Showing posts from May, 2009


Most of the time I work with SQL Server 2005 when I need to collect statistics and create a nice looking html document with #PerfMon stats. In that case I run SQLDIAG with detailed statistics enabled. Command at the prompt is: SQLDIAG /i SD_Detailed.XML. This time around I was asked to run a performance report on a SQL 2000 Server. It's been a long time since I've done any work of this type so here are a few things I've learned from working with it. Apparently SQL 2000 doesn't support SQLDIAG. In that case I need to run PSSDIAG. You may ask why do I need to run either one, there are other tools available. Well, SQLDIAG and PSSDIAG create a .BLG file that I can feed into PAL tool that will create a really good html formatted document with plenty of information on performance. Well, my problems started right away. It is not as flexible as SQLDIAG and I stopped taking 2005 for granted after I've messed around with PSSDIAG for 2000. Apparently I need XML parser SP2 to r

Update on get-process | kill

Got replies on #twitter by @jsnover, @r_keith_hill re: get-process | kill command. It is fixed in #powershell v.2, will only kill user- specific processes. Will test in Windows 7, also was told to use -whatif tag. -whatif tag tells you what the command you're about to run will do. Now that's neat! Thank you fine gentlemen for your help. Twitter is a wonderful tool! --Artem

Never do this in PowerShell!

I was playing with #powershell the other day and found this "neat" trick. If you type "get-process | kill", it will reboot your box i.e. kill all running processes. Goes to show how important it is to know what you're doing with #shell. Use at your own risk! -- Artem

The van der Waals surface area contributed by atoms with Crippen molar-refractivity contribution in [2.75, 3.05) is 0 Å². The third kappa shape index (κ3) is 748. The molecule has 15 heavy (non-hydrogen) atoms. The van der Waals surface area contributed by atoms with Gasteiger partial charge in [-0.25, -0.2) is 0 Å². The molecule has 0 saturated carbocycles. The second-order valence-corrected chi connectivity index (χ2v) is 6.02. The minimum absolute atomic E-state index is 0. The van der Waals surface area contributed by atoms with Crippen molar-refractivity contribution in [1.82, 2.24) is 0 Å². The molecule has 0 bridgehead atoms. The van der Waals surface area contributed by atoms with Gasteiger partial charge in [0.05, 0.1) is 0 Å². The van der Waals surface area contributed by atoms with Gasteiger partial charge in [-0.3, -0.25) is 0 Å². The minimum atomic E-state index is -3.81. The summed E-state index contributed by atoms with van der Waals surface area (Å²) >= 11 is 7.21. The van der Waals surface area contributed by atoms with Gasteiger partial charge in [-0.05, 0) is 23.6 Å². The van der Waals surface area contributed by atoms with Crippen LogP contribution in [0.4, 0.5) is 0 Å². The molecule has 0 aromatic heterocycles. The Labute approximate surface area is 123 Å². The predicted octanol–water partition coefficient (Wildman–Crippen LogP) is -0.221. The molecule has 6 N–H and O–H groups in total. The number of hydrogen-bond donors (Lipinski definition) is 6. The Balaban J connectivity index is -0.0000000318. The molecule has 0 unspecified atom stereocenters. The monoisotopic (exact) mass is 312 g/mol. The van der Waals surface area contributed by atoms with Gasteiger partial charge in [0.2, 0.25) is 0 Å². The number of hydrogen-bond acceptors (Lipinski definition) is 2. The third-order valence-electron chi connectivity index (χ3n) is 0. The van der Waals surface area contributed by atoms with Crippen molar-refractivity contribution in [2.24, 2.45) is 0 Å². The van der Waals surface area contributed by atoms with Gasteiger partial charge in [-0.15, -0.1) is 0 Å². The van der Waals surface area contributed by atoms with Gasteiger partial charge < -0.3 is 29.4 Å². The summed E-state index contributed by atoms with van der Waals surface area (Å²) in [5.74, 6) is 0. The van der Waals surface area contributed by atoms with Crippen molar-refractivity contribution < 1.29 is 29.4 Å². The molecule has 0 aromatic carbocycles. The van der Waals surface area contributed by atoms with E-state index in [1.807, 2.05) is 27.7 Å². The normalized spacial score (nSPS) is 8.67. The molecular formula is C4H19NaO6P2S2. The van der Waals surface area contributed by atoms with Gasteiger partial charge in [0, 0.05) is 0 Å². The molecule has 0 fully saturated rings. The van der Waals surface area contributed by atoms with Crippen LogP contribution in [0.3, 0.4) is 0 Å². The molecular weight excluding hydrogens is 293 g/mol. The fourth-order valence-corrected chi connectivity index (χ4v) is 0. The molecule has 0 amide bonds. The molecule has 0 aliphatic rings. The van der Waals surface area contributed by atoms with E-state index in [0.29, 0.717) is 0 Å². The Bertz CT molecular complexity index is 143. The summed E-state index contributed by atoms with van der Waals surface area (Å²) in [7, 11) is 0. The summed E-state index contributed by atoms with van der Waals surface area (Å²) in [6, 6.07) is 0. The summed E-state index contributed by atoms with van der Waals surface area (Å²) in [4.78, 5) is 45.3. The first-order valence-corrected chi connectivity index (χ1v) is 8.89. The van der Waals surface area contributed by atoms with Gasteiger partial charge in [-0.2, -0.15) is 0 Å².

New feature in Ubuntu 9.04 Jaunty Jackalope

If you go to Terminal in #Ubuntu 9.04, and type "screen" no quotes, you will get quick info on CPU, Memory and some other info. Pretty neat! I heard this on LinuxOutlaws podcast. -- Artem

Run Powershell Inside Cygwin

#Cygwin in simpler terms is a bash shell for #Windows.  You can run all your favorite bash tools like #rsync, #ssh, etc in cygwin. Turns out, you can run #powershell also. Yes powershell! Simply type “powershell” in cygwin, no quotes, and you will enter a powershell environment. Else, you can type a full command like this >powershell “get-eventlog System”. At the end you will be brought back to bash shell. In the first example you will stay in powershell. One caveat though, I don’t see tab completion in cygwin and file names are case sensitive, so you must specify the names exactly how they’re defined. ______________________________________________________________________